Improving Phone Management to Boost PSAP Compliance

In one year, the average 9-1-1 emergency service dispatcher will answer 2,400 phone calls, many of which will be of life-or-death importance. As call answer time is critical during an emergency, national standards dictate that at least 90% of all 9-1-1 calls should be answered within 15 seconds. Dispatch centers responsible for answering emergency calls, i.e., public safety answering points (PSAPs), are failing to meet this standard, thus increasing wait times for panicked callers. 

Staffing shortages plague the efficiency of PSAPs, and non-emergency calls made by telemarketers only make matters worse. Fortunately, the Federal Communications Commission (FCC) is penalizing companies that autodial PSAPs. A growing number of businesses are investing in phone management technologies to ensure smooth PSAP operations and avoid hefty FCC fines.

An audit found that in Colorado Springs, just 68% of 9-1-1 calls were answered within 15 seconds. Kansas City and its surrounding suburbs, too, are impacted by slower than average PSAP response time. Despite public outcry against cities failing to meet national standards for PSAP response time, 9-1-1 wait times continue to increase. 

Understaffing caused by a tight labor market is the primary reason why wait times are growing at PSAPs. Overtime for existing employees, increased burnout, low retention rate, stressful work conditions, and modest salaries (the average New York City 9-1-1 dispatcher earns $50,400 a year) make hiring and retaining emergency service dispatchers difficult.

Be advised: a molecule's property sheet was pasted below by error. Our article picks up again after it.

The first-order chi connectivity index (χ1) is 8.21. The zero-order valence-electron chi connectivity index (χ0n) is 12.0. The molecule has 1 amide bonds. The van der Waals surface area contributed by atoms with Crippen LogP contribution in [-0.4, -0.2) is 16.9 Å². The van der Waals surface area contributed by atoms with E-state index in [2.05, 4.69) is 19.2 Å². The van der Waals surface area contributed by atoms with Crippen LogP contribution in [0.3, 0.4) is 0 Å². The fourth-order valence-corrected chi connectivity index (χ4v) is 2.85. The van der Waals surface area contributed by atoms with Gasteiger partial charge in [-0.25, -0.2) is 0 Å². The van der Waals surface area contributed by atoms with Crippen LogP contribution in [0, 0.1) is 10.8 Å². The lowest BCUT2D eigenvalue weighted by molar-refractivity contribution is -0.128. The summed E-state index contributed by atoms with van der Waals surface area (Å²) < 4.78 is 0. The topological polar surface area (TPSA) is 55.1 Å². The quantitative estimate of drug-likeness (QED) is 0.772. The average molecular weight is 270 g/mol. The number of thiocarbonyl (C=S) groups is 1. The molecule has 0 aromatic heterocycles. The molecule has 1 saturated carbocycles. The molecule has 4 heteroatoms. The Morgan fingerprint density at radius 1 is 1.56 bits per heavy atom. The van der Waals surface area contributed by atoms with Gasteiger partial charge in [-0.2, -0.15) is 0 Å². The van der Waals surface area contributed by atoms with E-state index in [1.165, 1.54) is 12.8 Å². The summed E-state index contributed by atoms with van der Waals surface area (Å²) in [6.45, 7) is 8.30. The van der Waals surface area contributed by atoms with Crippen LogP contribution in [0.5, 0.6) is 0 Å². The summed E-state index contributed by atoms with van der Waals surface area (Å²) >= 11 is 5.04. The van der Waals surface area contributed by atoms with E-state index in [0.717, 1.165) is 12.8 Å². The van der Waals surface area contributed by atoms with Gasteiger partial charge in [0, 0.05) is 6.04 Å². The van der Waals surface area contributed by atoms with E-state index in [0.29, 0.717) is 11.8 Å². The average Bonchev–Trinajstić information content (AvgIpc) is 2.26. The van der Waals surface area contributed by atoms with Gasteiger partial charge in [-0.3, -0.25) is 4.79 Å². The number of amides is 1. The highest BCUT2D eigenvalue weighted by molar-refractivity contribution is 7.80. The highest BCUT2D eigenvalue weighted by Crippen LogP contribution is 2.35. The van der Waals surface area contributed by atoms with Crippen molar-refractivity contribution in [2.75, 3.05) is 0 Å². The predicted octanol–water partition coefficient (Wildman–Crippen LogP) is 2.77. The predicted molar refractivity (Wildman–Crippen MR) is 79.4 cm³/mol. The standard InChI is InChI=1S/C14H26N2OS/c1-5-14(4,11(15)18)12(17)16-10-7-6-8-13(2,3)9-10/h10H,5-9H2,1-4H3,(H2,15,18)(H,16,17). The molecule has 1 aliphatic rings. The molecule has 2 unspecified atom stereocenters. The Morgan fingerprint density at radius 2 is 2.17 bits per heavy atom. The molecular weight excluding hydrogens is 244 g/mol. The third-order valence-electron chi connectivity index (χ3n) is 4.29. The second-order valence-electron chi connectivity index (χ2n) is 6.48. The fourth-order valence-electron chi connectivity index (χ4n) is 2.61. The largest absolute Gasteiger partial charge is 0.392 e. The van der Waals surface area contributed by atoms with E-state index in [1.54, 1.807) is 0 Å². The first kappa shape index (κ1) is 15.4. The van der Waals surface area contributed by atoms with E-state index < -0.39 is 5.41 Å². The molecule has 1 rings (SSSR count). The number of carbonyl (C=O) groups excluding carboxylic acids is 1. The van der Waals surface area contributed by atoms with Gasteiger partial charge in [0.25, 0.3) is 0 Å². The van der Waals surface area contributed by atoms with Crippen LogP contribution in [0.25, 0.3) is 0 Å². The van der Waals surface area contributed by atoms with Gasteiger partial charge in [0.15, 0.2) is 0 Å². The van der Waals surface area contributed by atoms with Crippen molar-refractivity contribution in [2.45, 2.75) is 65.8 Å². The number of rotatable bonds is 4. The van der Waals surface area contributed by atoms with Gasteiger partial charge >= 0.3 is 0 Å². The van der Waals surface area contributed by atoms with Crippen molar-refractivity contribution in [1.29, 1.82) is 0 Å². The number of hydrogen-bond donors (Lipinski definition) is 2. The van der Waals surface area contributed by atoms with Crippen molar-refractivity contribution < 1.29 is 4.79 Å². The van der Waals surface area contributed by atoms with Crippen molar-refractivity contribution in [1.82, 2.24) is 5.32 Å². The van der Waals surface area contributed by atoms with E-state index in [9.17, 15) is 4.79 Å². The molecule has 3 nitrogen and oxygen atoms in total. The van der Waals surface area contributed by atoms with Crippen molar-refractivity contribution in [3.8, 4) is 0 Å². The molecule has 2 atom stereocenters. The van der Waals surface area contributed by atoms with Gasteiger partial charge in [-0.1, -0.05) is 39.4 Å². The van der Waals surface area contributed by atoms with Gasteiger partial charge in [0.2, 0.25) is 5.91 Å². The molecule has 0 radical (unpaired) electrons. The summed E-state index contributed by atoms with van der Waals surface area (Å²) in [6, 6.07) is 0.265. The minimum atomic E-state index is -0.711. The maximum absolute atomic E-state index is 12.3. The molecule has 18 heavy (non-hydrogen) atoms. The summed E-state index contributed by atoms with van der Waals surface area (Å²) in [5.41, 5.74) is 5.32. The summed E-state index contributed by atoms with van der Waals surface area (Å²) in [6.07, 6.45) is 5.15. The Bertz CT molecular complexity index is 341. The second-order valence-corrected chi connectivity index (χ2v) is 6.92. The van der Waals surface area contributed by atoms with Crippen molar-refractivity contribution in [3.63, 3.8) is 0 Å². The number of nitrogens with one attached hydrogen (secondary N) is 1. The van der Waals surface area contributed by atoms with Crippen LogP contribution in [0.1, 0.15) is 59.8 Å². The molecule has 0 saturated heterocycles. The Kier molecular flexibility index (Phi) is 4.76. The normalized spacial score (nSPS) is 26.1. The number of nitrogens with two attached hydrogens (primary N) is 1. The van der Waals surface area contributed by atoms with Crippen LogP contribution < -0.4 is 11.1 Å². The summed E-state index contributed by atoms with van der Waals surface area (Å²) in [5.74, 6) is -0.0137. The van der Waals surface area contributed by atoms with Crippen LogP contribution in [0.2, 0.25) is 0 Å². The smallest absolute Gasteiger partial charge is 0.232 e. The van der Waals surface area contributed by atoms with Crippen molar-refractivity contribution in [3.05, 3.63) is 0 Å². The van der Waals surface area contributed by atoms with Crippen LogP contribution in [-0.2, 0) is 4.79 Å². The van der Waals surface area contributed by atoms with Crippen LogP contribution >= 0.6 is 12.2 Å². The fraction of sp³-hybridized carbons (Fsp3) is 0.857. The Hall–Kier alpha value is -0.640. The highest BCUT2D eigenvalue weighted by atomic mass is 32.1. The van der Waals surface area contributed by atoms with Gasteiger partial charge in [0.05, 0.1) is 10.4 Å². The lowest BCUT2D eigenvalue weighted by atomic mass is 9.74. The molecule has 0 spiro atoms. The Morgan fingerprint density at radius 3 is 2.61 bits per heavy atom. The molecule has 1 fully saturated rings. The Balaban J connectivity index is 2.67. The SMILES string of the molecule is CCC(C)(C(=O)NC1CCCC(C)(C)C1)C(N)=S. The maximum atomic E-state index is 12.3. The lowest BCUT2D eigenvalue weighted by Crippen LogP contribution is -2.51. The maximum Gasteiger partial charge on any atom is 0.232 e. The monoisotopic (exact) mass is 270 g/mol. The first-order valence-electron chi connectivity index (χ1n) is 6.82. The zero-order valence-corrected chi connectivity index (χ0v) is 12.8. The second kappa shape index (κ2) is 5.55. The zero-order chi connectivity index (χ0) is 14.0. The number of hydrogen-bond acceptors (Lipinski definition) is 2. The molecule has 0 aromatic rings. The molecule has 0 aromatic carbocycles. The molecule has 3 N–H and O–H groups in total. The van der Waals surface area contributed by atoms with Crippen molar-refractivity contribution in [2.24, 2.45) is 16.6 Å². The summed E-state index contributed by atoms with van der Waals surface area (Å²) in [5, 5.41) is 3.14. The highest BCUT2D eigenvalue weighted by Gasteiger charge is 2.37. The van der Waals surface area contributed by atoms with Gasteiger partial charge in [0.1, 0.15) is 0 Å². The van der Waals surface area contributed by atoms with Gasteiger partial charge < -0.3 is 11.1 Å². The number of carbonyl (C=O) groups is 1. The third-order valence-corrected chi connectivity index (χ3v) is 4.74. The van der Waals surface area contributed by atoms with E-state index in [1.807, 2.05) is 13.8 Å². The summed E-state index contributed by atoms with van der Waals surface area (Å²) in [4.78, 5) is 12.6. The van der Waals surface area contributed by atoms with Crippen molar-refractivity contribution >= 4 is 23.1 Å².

Telemarketer calls get in the way of emergency service dispatchers trying to promptly answer legitimate calls. While it’s illegal for anybody to call a PSAP when there is no emergency, fines are especially steep for telemarketers. Today, a telemarketer who calls a PSAPs will have to pay a fine between $10,000 and $100,000 per incident. Companies are now finding new ways to avoid accidentally dialing one of the thousands of PSAP numbers by improving their phone management system.

Phone numbers are widely used to track customers in-store and online. However, many companies lack a robust phone management system. Because millions of phone numbers are continuously updated every year, a number that once belonged to a customer could now be a direct PSAP line. Prove’s Fonebook™ helps companies manage customer phone numbers while authenticating customer identity and preventing fraud. The platform automatically removes PSAP numbers from company registries, helping them avoid hefty FCC fines.

This article is a synopsis of a blog published by Prove.

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